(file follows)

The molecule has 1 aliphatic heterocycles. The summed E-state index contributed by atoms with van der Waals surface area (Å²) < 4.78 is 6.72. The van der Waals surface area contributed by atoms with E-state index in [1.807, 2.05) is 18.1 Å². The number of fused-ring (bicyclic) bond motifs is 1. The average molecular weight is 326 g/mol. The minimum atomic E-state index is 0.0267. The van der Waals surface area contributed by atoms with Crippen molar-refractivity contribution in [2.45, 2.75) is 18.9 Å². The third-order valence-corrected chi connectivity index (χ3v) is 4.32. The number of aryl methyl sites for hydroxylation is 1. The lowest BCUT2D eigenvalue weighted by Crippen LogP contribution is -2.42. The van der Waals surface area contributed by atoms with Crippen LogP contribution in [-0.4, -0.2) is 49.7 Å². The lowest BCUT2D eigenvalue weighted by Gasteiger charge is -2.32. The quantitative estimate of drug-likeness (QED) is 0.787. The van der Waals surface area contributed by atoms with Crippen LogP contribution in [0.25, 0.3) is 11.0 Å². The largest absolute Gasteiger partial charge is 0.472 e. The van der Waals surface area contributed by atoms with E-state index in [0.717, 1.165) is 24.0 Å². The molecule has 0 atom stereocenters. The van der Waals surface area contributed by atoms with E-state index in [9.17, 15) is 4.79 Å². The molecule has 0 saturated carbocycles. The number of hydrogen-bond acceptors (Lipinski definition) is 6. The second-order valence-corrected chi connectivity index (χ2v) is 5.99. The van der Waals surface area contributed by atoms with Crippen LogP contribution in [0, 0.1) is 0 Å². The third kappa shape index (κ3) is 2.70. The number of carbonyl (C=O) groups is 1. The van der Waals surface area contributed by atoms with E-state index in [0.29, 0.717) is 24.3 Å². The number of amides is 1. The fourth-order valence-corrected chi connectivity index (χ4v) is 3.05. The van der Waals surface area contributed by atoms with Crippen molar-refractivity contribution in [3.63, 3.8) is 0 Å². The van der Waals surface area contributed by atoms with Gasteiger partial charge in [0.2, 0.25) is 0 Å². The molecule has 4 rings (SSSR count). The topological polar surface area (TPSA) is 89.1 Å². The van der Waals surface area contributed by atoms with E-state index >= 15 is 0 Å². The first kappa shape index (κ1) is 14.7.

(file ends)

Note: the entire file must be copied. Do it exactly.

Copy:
The molecule has 1 aliphatic heterocycles. The summed E-state index contributed by atoms with van der Waals surface area (Å²) < 4.78 is 6.72. The van der Waals surface area contributed by atoms with E-state index in [1.807, 2.05) is 18.1 Å². The number of fused-ring (bicyclic) bond motifs is 1. The average molecular weight is 326 g/mol. The minimum atomic E-state index is 0.0267. The van der Waals surface area contributed by atoms with Crippen molar-refractivity contribution in [2.45, 2.75) is 18.9 Å². The third-order valence-corrected chi connectivity index (χ3v) is 4.32. The number of aryl methyl sites for hydroxylation is 1. The lowest BCUT2D eigenvalue weighted by Crippen LogP contribution is -2.42. The van der Waals surface area contributed by atoms with Crippen LogP contribution in [-0.4, -0.2) is 49.7 Å². The lowest BCUT2D eigenvalue weighted by Gasteiger charge is -2.32. The quantitative estimate of drug-likeness (QED) is 0.787. The van der Waals surface area contributed by atoms with Crippen LogP contribution in [0.25, 0.3) is 11.0 Å². The largest absolute Gasteiger partial charge is 0.472 e. The van der Waals surface area contributed by atoms with E-state index in [0.717, 1.165) is 24.0 Å². The molecule has 0 atom stereocenters. The van der Waals surface area contributed by atoms with E-state index in [9.17, 15) is 4.79 Å². The molecule has 0 saturated carbocycles. The number of hydrogen-bond acceptors (Lipinski definition) is 6. The second-order valence-corrected chi connectivity index (χ2v) is 5.99. The van der Waals surface area contributed by atoms with Crippen LogP contribution in [0, 0.1) is 0 Å². The third kappa shape index (κ3) is 2.70. The number of carbonyl (C=O) groups is 1. The van der Waals surface area contributed by atoms with E-state index in [0.29, 0.717) is 24.3 Å². The number of amides is 1. The fourth-order valence-corrected chi connectivity index (χ4v) is 3.05. The van der Waals surface area contributed by atoms with Crippen molar-refractivity contribution in [3.63, 3.8) is 0 Å². The van der Waals surface area contributed by atoms with Gasteiger partial charge in [0.2, 0.25) is 0 Å². The molecule has 4 rings (SSSR count). The topological polar surface area (TPSA) is 89.1 Å². The van der Waals surface area contributed by atoms with E-state index >= 15 is 0 Å². The first kappa shape index (κ1) is 14.7.